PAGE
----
Saltis played the flute in junior high and high school band, but never joined choir. “I didn’t want to sing in front of people that I didn’t know,” she said. “That would be too intimidating.”

When she was older, she and her friends would go out at night and sing karaoke at local nightclubs. She said it was fun, but it took a long time for her to feel comfortable singing by herself in front of strangers. “I would have a friend go on stage with me and only my friend would face the audience,” Saltis said. “I would have my back to the audience because I was too nervous to turn around.”

Eventually, the more she sang karaoke, the more comfortable she felt. And, the day came when she finally turned around and sang to the audience. The more compliments she received, the more confidence she would have in herself. Not long afterward, she began winning karaoke contests, which boosted her confidence to an even higher level. With an increased level of confidence, she found herself volunteering to sing the national anthem at local festivals and other events.

Then about four years ago, she attended a brigade ball where a fellow Soldier sang the national anthem. By the time the next year rolled around, she found herself volunteering to sing at that same event and, soon after, she was volunteering to sing at as many Ohio National Guard events as she could.

At first, it was just for her brigade’s events, but eventually Soldiers she didn’t know would ask her to sing at their events. “It soon turned into Soldiers coming up to me and saying they heard I can sing and would I sing at their event,” Saltis said. “But not all of them asked.”

While deployed to Camp Arifjan, Kuwait, her brigade was hosting an Army Warrior Leader Course graduation ceremony and the group was having technical difficulties. The recorded music was not functioning properly. Her first sergeant, knowing she could sing, traveled across the post searching from tent to tent to find her. Once located, he took her to the ceremony and handed her a microphone and a chair. “I had no time to practice or clean up. It was very rushed, but I was glad I was able to support the ceremony,” she said.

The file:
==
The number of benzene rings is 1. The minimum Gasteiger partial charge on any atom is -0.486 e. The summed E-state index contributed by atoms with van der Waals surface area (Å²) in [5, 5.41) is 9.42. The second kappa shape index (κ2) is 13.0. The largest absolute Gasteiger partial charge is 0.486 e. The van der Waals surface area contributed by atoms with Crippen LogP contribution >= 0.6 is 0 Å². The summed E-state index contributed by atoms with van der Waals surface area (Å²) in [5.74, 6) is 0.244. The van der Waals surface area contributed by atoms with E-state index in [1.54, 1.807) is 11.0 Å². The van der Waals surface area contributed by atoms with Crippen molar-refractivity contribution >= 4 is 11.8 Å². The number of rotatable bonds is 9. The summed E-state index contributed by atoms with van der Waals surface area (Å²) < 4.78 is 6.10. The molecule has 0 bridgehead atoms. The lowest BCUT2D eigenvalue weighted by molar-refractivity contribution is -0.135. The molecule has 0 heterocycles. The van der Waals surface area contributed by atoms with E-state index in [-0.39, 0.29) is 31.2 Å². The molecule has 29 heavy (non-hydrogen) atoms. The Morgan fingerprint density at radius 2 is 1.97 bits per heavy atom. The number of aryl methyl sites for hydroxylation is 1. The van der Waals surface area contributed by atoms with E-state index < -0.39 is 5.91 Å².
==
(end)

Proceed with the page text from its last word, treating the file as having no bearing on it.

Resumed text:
Saltis has been asked to support several events sponsored by the Ohio Department of Veterans Services, such as the recent Ohio Women Veterans Conference. Sandra Puskarcik, event coordinator for the Ohio Department of Veterans Services helped organize the conference.

“It was a thrill to have Sgt. 1st Class Saltis take part in the opening ceremony with the singing of the national anthem,” Puskarcik said. “Her rendition was beautiful and personal, and the attendees’ response was stunning. Nearly 500 Ohio women veterans in one room, saluting the flag. What made it even more memorable was that they joined Sgt. 1st Class Saltis, sisters in arms, and sang along with her. It was a poignant moment that complemented the conference theme of 67,000 Strong. We certainly look forward to working with her again.”

From the day they began singing as little girls, Schweickart and Saltis never imagined they would be representing the Ohio National Guard by singing the national anthem in front of hundreds of people at a time. So, if your young son or daughter likes to sing around the house, don’t be surprised if they end up singing in front of large audiences. And, they may even end up doing it while wearing the uniform of an Ohio National Guard Soldier or Airman.

Organizations and groups interested in having a national anthem singer from the Ohio National Guard perform at their event can go to the ONG Community Relations Web page and look under “NON-AVIATION” to learn how to request support.